Blogging has been slow and may continue to be as law review submission season begins. But if I can't be prolific, maybe I can be provocative.
I have a friend who has a tendency to refer to some of those with whom he disagrees as "freakin' morons." Although he is one of the very smartest people I know, I think he uses the term too often and tell him that God must have loved freakin' morons because, in his view, She made so many of them.
This guy has one of the world's great man crushes on Obama so let me be heretical.
Barack Obama just may be a freakin' moron.
Of course, I don't really think that, but his economic performance so far does not quite make it to dull average.
Let's put aside for a moment the debate over whether the past few months have revived Keynesian economics. What does classical Keynesianism tell us about debt financed responses to a recession which was brought on by, at least in the administration's view, too much borrowing? Really, who knows? Does it make sense to say, if people have borrowed too much and are now hunkered down, that the answer is to let the government borrow for them? If that idea is problematic, isn't it rendered more problematic by the coming entitlement crisis? What about the fact that, unlike times past, we are borrowing overseas and thus become dependent on foreigners willingness to continue? To quote the Boss, do we have debts no honest man can pay?
If that's so, one option is to inflate them away and John Cochrane has argued that, for stimulus to work, people must believe that is what will happen. They must believe that government does not intend to raise taxes to pay the debt back. Otherwise, they will save the injected funds in anticipation of the coming taxes and economic slowdown.
But Obama has announced that he is going do precisely that. Having blown the deficit through the roof, he now wants to talk about fiscal responsibility. Well, at least he's given himself a big target.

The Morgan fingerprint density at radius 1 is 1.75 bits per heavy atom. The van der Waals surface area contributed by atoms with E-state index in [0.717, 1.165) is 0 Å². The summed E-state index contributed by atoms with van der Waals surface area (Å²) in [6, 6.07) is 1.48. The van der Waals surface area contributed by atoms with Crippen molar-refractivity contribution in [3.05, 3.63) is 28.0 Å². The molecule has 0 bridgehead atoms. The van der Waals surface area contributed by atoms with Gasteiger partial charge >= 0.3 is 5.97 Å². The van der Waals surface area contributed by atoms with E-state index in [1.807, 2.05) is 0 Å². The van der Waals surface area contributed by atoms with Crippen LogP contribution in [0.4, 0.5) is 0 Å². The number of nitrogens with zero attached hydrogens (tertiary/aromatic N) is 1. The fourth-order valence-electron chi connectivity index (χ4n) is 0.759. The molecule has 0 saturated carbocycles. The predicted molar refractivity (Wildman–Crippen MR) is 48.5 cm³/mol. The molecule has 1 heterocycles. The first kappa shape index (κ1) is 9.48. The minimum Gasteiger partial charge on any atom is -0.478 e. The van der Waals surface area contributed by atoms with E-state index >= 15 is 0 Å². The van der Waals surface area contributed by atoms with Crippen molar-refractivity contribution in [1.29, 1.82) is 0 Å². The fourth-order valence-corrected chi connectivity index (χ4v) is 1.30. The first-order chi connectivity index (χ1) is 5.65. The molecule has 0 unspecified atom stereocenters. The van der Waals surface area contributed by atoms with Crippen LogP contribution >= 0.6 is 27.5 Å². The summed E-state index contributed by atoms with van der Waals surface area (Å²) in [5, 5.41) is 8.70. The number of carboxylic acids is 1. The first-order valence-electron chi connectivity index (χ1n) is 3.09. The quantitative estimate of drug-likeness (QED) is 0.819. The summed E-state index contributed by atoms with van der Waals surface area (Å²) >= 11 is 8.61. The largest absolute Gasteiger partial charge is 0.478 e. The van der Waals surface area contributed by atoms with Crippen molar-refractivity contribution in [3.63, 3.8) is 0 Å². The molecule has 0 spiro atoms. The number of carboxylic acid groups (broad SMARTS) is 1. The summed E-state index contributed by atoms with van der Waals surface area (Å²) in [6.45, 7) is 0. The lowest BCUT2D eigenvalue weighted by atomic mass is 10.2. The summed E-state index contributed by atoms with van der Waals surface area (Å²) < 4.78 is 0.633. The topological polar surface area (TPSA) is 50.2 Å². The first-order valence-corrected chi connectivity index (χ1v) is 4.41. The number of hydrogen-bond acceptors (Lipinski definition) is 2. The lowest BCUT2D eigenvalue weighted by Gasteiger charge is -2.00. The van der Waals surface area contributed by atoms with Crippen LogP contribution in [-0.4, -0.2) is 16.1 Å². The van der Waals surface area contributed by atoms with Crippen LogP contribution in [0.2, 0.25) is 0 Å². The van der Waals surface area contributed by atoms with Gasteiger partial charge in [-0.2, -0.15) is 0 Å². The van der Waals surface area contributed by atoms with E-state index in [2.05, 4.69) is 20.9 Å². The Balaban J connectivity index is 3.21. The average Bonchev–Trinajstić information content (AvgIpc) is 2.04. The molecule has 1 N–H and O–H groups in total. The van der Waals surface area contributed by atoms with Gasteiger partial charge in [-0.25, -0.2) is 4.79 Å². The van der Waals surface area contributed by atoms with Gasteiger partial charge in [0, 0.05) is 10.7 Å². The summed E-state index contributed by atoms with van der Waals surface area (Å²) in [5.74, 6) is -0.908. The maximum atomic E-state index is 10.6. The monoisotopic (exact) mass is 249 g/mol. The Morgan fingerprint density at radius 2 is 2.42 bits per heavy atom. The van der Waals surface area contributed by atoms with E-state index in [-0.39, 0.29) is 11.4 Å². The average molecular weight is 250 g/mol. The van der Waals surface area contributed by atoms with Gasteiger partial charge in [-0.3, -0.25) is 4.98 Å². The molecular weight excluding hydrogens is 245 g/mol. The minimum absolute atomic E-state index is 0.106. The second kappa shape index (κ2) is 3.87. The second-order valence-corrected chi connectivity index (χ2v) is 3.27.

One way out of that trap is to use the stimulus money to create value, i.e., to make the economy more productive or to direct resources from less to more productive uses. But Obama outsourced the package to people like Nancy Pelosi, Henry Waxman and Dave Obey and got a grab bag of Democrats' pet projects tailored to total the $800 billion he wanted.
A certain type of unreconstructed Keynesianism says that this does not matter. We could, as Lord Keynes himself said, pay people to fill up bottles with old currency or as Larry Summers says, pay them to dig and then fill ditches. The idea is to get money in hands that will spend it. Now.
But that didn't happen either. Much of the package is backloaded. A moratorium on the payroll tax - giving moderate and low income earners a 7.5& raise after taxes - would have done that more effectively. But that was the GOP's proposal.
Off the stimulus package, there is no plan to address the underlying credit problem other than suggestions to nationalize banks. The proposal to spend huge amounts (more than the announced amount) to rescue improvident borrowers has been met with much deserved derision.
And, although finally got religion last night, the President has talked the economy down. Perhaps he is speaking words that are hard but true. Or maybe he is trying to play down expectations for political purposes. In any event, economics is, to a large degree, applied psychology and when the President tells us that catastrophe is imminent, folks do not feel good about spending and investing.
Back to that theme of fiscal responsibility. How do you reconcile it with last night's ambitious talk about what government can do you for just about anybody.
The result: The markets do believe that Obama is a freakin' moron. They were roiled. But since it became clear that he would win, they have tanked.